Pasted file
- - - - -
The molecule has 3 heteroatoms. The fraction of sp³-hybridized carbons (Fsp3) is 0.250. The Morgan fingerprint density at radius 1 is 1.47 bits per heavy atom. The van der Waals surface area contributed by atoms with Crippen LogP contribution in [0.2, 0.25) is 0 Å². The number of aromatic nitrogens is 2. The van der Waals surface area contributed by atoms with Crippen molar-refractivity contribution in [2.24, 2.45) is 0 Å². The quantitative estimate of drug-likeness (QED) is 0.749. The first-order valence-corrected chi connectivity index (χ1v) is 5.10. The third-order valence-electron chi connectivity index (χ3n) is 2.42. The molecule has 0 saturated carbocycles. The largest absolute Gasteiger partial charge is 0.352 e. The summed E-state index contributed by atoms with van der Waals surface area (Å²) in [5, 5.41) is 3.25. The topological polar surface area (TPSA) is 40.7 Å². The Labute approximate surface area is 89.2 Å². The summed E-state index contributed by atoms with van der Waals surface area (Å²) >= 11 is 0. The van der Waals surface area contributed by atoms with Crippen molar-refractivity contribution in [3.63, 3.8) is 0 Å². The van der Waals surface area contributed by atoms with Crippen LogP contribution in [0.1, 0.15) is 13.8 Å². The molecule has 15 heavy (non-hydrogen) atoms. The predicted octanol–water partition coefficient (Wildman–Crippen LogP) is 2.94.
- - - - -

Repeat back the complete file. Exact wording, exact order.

The molecule has 3 heteroatoms. The fraction of sp³-hybridized carbons (Fsp3) is 0.250. The Morgan fingerprint density at radius 1 is 1.47 bits per heavy atom. The van der Waals surface area contributed by atoms with Crippen LogP contribution in [0.2, 0.25) is 0 Å². The number of aromatic nitrogens is 2. The van der Waals surface area contributed by atoms with Crippen molar-refractivity contribution in [2.24, 2.45) is 0 Å². The quantitative estimate of drug-likeness (QED) is 0.749. The first-order valence-corrected chi connectivity index (χ1v) is 5.10. The third-order valence-electron chi connectivity index (χ3n) is 2.42. The molecule has 0 saturated carbocycles. The largest absolute Gasteiger partial charge is 0.352 e. The summed E-state index contributed by atoms with van der Waals surface area (Å²) in [5, 5.41) is 3.25. The topological polar surface area (TPSA) is 40.7 Å². The Labute approximate surface area is 89.2 Å². The summed E-state index contributed by atoms with van der Waals surface area (Å²) >= 11 is 0. The van der Waals surface area contributed by atoms with Crippen molar-refractivity contribution in [3.63, 3.8) is 0 Å². The van der Waals surface area contributed by atoms with Crippen LogP contribution in [0.1, 0.15) is 13.8 Å². The molecule has 15 heavy (non-hydrogen) atoms. The predicted octanol–water partition coefficient (Wildman–Crippen LogP) is 2.94.